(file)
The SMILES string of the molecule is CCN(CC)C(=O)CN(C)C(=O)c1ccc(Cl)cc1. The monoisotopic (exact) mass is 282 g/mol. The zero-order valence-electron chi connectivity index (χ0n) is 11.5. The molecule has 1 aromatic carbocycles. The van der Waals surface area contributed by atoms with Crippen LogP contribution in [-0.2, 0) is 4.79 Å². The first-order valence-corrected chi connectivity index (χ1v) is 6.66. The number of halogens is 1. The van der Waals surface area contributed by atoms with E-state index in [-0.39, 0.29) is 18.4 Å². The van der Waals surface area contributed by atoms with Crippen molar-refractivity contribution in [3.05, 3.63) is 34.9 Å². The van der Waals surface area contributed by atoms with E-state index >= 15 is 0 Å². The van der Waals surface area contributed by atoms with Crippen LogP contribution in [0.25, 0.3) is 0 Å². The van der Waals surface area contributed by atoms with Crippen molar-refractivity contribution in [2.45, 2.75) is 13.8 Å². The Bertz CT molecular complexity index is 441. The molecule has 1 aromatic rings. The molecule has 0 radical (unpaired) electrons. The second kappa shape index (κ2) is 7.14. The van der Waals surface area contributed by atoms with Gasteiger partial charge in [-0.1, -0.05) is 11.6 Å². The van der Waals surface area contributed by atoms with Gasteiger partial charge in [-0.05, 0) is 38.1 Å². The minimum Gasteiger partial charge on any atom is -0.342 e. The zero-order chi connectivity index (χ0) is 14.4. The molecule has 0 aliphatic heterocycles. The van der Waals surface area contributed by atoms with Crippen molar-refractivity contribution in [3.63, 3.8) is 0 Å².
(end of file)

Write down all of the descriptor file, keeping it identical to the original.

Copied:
The SMILES string of the molecule is CCN(CC)C(=O)CN(C)C(=O)c1ccc(Cl)cc1. The monoisotopic (exact) mass is 282 g/mol. The zero-order valence-electron chi connectivity index (χ0n) is 11.5. The molecule has 1 aromatic carbocycles. The van der Waals surface area contributed by atoms with Crippen LogP contribution in [-0.2, 0) is 4.79 Å². The first-order valence-corrected chi connectivity index (χ1v) is 6.66. The number of halogens is 1. The van der Waals surface area contributed by atoms with E-state index in [-0.39, 0.29) is 18.4 Å². The van der Waals surface area contributed by atoms with Crippen molar-refractivity contribution in [3.05, 3.63) is 34.9 Å². The van der Waals surface area contributed by atoms with E-state index >= 15 is 0 Å². The van der Waals surface area contributed by atoms with Crippen LogP contribution in [0.25, 0.3) is 0 Å². The van der Waals surface area contributed by atoms with Crippen molar-refractivity contribution in [2.45, 2.75) is 13.8 Å². The Bertz CT molecular complexity index is 441. The molecule has 1 aromatic rings. The molecule has 0 radical (unpaired) electrons. The second kappa shape index (κ2) is 7.14. The van der Waals surface area contributed by atoms with Gasteiger partial charge in [-0.1, -0.05) is 11.6 Å². The van der Waals surface area contributed by atoms with Gasteiger partial charge in [-0.05, 0) is 38.1 Å². The minimum Gasteiger partial charge on any atom is -0.342 e. The zero-order chi connectivity index (χ0) is 14.4. The molecule has 0 aliphatic heterocycles. The van der Waals surface area contributed by atoms with Crippen molar-refractivity contribution in [3.63, 3.8) is 0 Å².